(62) |

we get

(63) | |||||

This equation is valid at arbitrary finite temperature, therefore, free energy of massive fields is nonlocal at any temperature. The first term of Eq. (63) came from mode of the sum, and it is nothing but the leading term of high temperature expansion, . The difference of two divergent terms in the square brackets is finite, however, we are unable to give the result in a closed form. Thus, we restrict consideration to leading terms of high temperature expansion and understand the basic thermal form factor as,

(64) |

The main nonlocality is contained in the leading term (64). Subleading terms combined with vacuum contributions are not important at high temperatures. The full table of form factors , , in terms of reads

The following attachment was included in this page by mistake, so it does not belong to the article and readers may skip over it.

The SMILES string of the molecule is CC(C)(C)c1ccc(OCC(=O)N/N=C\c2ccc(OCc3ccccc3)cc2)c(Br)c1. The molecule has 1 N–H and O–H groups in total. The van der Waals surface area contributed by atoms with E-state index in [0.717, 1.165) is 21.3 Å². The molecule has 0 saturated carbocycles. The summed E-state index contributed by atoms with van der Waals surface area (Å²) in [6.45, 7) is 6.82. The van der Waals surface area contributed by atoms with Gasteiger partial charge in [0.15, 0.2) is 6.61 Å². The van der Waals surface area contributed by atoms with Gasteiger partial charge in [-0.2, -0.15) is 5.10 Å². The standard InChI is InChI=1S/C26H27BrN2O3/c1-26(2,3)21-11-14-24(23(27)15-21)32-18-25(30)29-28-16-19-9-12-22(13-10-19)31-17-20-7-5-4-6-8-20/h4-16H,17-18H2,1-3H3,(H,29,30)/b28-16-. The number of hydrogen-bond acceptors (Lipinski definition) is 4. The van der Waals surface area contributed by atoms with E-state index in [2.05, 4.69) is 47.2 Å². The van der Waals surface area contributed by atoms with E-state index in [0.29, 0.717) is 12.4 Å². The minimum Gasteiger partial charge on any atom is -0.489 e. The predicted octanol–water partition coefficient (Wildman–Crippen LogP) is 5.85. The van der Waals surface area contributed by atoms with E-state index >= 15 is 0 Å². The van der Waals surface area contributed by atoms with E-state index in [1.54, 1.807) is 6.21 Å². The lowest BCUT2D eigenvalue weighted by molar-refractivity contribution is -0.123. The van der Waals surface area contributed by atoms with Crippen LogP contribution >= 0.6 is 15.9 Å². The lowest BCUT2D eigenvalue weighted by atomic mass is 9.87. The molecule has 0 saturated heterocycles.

(65) | |||||

(66) | |||||

(67) | |||||

(68) |

For practical purposes of physical applications we need to know spectral form representations for (65)–(68). A spectral form for the basic form factor (64) is obvious,

(69) |

Its massless limit immediately gives (50). Spectral forms for form factors with subtractions are obtained similarly (see appendix B). Then, all form factors (65)–(68) admit the form,

(70) |

where mass spectral weights are given in the table,

(71) | |||||

(72) | |||||

(73) | |||||

(74) |